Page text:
The scale of this scenario is similar to the early 1st Cavalry foray in Ia Drang. Somehow, though, it captures the feel of the operation much better (again, using Stemming the Tide to set expectations) than the earlier scenario did. Significantly, the setup of the scenario means that I follow a similar path through the province as the actual fighting did, moving from North to South as the turns go by. There is significantly less of the feeling that the historical order of battle is simply scattered across the map, leading to an entirely ahistorical set of fights.

But it still isn’t perfect. Or, to put it another way, it doesn’t live up to the feeling of Vietnam Combat Operations, Volume 3. Most significantly, the enemy is all over and ubiquitous. The scenario introduction explains how the ARVN forces were given the task of holding open the coast, freeing up the US forces to hunt for communist forces inland. Very quickly, however, my ARVN units were under threat in the southern part of the map while my 1st Cavalry forces were getting pinned down in the north. It seems I had chosen my landing spots a little too far apart and the enemy was threating to smash me apart, piecemeal. You can kind of see this in the above screenshot. Sort of. If you know what you are looking for.

The real operation that was characterized by an inability of the US to find the communists. There were many instances where the US was sure they had nailed down the location of at least one of the targeted regiments. Airmobile forces were inserted to find and fight the enemy while specifically trying to prevent him from slipping away from battle. Yet time and time again the US forces would come up empty handed. To this day it isn’t known for sure, in many cases, whether the insurgents slipped through the holes in the 1st Cavalry’s blocking force or whether the intelligence on their whereabouts was bad from the get-go. What we do know, however, is if the enemy found himself at an advantage, he would fight.

With this context, Vietnam Combat Operations, Volume 3, captures it all much better as, most of the time, you’re staring at an empty map and wondering where the enemy is. In Bong Son 1966, the enemy seems to be everywhere and often in superior numbers to your own. While I think it is less accurate, it does capture a certain feel of the Vietnam War. As a US commander, it must have seemed like if you made even a small slip-up and left a company somewhere unsupported, the NVA or VC were bound to appear and extract payment for your oversight.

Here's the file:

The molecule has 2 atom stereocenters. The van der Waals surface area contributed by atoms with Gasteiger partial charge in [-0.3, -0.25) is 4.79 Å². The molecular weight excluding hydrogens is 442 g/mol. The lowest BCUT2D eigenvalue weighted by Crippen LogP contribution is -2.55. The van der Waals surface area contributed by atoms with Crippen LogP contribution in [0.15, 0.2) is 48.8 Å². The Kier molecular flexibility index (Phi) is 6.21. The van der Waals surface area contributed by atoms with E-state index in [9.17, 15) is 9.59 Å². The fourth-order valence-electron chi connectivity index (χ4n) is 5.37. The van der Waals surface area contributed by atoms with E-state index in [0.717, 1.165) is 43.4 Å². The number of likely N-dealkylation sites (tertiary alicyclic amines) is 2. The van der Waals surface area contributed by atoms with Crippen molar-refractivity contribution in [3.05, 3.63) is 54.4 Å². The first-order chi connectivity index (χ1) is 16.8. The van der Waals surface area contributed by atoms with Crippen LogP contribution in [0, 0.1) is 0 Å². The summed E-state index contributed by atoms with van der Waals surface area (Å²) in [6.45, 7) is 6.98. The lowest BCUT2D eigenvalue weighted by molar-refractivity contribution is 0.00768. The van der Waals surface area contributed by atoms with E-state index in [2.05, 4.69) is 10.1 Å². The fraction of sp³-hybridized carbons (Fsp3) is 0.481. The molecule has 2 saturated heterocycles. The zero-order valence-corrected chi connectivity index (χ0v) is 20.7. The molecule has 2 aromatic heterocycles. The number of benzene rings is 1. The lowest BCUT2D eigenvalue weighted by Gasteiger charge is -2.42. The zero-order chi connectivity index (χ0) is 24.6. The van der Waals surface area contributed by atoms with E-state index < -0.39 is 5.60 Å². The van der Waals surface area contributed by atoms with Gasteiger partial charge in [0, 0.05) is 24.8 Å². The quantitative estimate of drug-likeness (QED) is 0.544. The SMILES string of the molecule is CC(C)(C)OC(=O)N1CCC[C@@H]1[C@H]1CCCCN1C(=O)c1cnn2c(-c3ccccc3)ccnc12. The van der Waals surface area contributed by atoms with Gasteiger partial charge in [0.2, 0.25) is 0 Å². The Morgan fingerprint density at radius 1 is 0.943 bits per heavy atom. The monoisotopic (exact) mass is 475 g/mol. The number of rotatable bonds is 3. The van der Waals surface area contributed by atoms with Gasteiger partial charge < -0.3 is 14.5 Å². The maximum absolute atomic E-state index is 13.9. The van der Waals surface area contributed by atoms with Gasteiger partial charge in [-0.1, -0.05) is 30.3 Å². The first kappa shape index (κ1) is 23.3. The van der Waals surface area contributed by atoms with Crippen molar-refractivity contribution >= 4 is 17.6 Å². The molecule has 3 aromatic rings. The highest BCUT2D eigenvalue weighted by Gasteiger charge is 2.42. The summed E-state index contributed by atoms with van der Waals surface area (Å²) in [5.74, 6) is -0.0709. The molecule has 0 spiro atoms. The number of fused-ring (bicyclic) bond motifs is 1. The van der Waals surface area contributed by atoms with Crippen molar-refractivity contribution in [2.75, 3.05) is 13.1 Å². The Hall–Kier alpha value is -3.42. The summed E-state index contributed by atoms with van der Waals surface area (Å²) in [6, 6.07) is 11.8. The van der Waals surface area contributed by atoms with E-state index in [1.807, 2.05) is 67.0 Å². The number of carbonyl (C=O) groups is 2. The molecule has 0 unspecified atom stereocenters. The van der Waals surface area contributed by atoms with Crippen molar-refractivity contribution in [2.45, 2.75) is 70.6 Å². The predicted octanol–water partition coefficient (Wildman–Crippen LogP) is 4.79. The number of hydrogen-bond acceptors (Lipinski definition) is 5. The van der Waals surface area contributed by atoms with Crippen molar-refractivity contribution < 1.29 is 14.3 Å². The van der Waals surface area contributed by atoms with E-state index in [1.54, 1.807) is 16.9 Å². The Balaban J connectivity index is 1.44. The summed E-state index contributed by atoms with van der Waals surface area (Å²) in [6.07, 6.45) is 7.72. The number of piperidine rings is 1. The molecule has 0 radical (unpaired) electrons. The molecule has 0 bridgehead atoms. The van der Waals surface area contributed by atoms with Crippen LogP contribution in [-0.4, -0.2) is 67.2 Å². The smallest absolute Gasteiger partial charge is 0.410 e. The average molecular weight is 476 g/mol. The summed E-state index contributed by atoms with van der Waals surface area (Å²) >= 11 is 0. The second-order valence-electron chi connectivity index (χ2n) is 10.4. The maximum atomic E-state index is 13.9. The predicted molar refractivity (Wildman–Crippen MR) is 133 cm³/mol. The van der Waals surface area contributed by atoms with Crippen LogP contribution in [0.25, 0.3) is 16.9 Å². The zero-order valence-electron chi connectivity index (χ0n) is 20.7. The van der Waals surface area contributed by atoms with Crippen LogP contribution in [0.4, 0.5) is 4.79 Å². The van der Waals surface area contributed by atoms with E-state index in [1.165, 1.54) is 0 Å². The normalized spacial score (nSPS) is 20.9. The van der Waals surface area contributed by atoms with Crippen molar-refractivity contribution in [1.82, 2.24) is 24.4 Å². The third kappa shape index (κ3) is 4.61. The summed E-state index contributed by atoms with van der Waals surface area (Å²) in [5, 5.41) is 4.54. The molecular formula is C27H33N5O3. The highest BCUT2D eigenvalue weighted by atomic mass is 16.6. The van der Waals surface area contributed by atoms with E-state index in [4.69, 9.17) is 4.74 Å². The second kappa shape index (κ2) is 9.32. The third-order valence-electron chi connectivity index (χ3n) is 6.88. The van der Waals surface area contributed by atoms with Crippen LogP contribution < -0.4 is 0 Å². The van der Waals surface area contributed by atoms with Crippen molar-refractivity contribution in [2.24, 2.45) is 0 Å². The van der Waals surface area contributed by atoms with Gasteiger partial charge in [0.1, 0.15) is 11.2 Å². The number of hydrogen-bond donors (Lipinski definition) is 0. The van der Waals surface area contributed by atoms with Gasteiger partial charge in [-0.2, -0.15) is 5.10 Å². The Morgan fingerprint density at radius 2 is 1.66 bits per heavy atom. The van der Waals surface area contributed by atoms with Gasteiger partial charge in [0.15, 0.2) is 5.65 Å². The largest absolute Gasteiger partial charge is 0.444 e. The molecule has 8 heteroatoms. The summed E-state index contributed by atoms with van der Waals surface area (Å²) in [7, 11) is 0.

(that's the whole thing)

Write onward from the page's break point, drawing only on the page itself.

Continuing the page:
Into the Kim Son Valley. Note also the major NVA forces along the coast.

There is another characteristic of the TOAW system that, although I’ve complained about it before, seems to work here. The ideal operation would have the US move into an area and try to fix the enemy position and destroy it. When the US were unable to completely blocked all the retreat routes out of the battle area, the communists seemed to inevitably find a way to escape the trap. In this, the TOAW mechanic, which often requires that all six hexes surrounding a unit be occupied in order to win a battle decisively, seems to capture the necessity, in Vietnam’s operations, to thoroughly engulf the enemy before an attack.

In terms of capturing the right feeling, it works better than I expected it would have.

The Bong Son 1966 scenario also provides another segue, allowing us to drop down one more level of detail into Squad Battles: Tour of Duty‘s depiction of this operation.


A zoomed out view shows most of the active battlefield in a single screen.

The Squad Battles scenario, called The Battle at Kim Son, is configured to take place on February 16th. The scenario notes don’t make it clear whether this is to recreate an actual portion of the battle from detailed reports or just be representative of the type of encounters that were occurring in this time and place. Trying to match up with the narrative in Stemming the Tide, it is possible that this reproduces an encounter that 2nd Battalion, 5th Cavalry had while trying to set up blocking positions during a sweep of an area called the “Iron Triangle.” Certainly this designation is to be confused, by future generations, with the other Iron Triangle, north and west of Saigon. Back to this battle, a company of the 2/5 encountered NVA forces entrenched on high ground while attempting to move into their assigned position.

Once again, this scenario seems to be lacking the available artillery support that proved decisive in so many battles. At least, this time, you have access to the U.S. command’s mortar support. The battle also has a large enough force and the tactical decisions that I noted are needed to make these scenarios work.

I didn’t do all that well in my play-through, getting my effort scored as a minor defeat. I did manage to take two out of three objectives (often enough for a win in Squad Battles) but I also took more losses than I inflicted. In a war where victory was determined by kill ratios, this is a significant failure. I think my biggest mistake is that I should have used smoke, from my mortars, to help close in on the enemy without taking losses.

Part of me wouldn’t mind retrying the scenario with a better strategy in mind. However, I’d run into that problem with so many of these scenarios. A large part of the challenge is that I didn’t know what I was facing. Do I need to hold a force in reserve for defensive purposes? Where is the strongest portion of the enemy force? Having played once, I now know the answers and the joy of discovering that is lost. It also is much easier to win a scenario if you know where all the surprises are waiting.

Return to the master post for Vietnam War articles. Up next, a Wall St. Journal article puts the Vietnam War in a context of Domino Theory.